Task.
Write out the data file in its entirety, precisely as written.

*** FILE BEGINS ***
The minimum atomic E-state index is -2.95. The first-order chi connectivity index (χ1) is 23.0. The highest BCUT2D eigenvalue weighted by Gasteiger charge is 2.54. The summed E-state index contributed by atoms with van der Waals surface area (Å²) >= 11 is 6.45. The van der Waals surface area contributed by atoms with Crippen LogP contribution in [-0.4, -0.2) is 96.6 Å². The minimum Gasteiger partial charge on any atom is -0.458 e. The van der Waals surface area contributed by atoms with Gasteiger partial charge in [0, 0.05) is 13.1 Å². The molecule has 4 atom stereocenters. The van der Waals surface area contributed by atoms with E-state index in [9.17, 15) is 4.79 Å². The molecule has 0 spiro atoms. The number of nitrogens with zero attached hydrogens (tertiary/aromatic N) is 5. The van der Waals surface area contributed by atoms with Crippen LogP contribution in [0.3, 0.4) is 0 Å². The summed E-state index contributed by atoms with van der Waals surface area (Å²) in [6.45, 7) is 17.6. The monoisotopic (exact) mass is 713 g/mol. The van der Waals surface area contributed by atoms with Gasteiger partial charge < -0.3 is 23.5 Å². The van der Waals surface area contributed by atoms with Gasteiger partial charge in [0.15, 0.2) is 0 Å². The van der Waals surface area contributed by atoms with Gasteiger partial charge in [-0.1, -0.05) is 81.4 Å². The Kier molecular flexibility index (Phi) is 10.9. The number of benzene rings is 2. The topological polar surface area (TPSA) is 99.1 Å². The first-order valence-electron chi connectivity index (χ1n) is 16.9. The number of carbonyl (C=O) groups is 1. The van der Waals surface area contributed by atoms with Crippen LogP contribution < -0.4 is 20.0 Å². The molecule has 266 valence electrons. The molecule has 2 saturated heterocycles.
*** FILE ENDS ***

The minimum atomic E-state index is -2.95. The first-order chi connectivity index (χ1) is 23.0. The highest BCUT2D eigenvalue weighted by Gasteiger charge is 2.54. The summed E-state index contributed by atoms with van der Waals surface area (Å²) >= 11 is 6.45. The van der Waals surface area contributed by atoms with Crippen LogP contribution in [-0.4, -0.2) is 96.6 Å². The minimum Gasteiger partial charge on any atom is -0.458 e. The van der Waals surface area contributed by atoms with Gasteiger partial charge in [0, 0.05) is 13.1 Å². The molecule has 4 atom stereocenters. The van der Waals surface area contributed by atoms with E-state index in [9.17, 15) is 4.79 Å². The molecule has 0 spiro atoms. The number of nitrogens with zero attached hydrogens (tertiary/aromatic N) is 5. The van der Waals surface area contributed by atoms with Crippen LogP contribution in [0.3, 0.4) is 0 Å². The summed E-state index contributed by atoms with van der Waals surface area (Å²) in [6.45, 7) is 17.6. The monoisotopic (exact) mass is 713 g/mol. The van der Waals surface area contributed by atoms with Gasteiger partial charge < -0.3 is 23.5 Å². The van der Waals surface area contributed by atoms with Gasteiger partial charge in [0.15, 0.2) is 0 Å². The van der Waals surface area contributed by atoms with Gasteiger partial charge in [-0.1, -0.05) is 81.4 Å². The Kier molecular flexibility index (Phi) is 10.9. The number of benzene rings is 2. The topological polar surface area (TPSA) is 99.1 Å². The first-order valence-electron chi connectivity index (χ1n) is 16.9. The number of carbonyl (C=O) groups is 1. The van der Waals surface area contributed by atoms with Crippen LogP contribution < -0.4 is 20.0 Å². The molecule has 266 valence electrons. The molecule has 2 saturated heterocycles.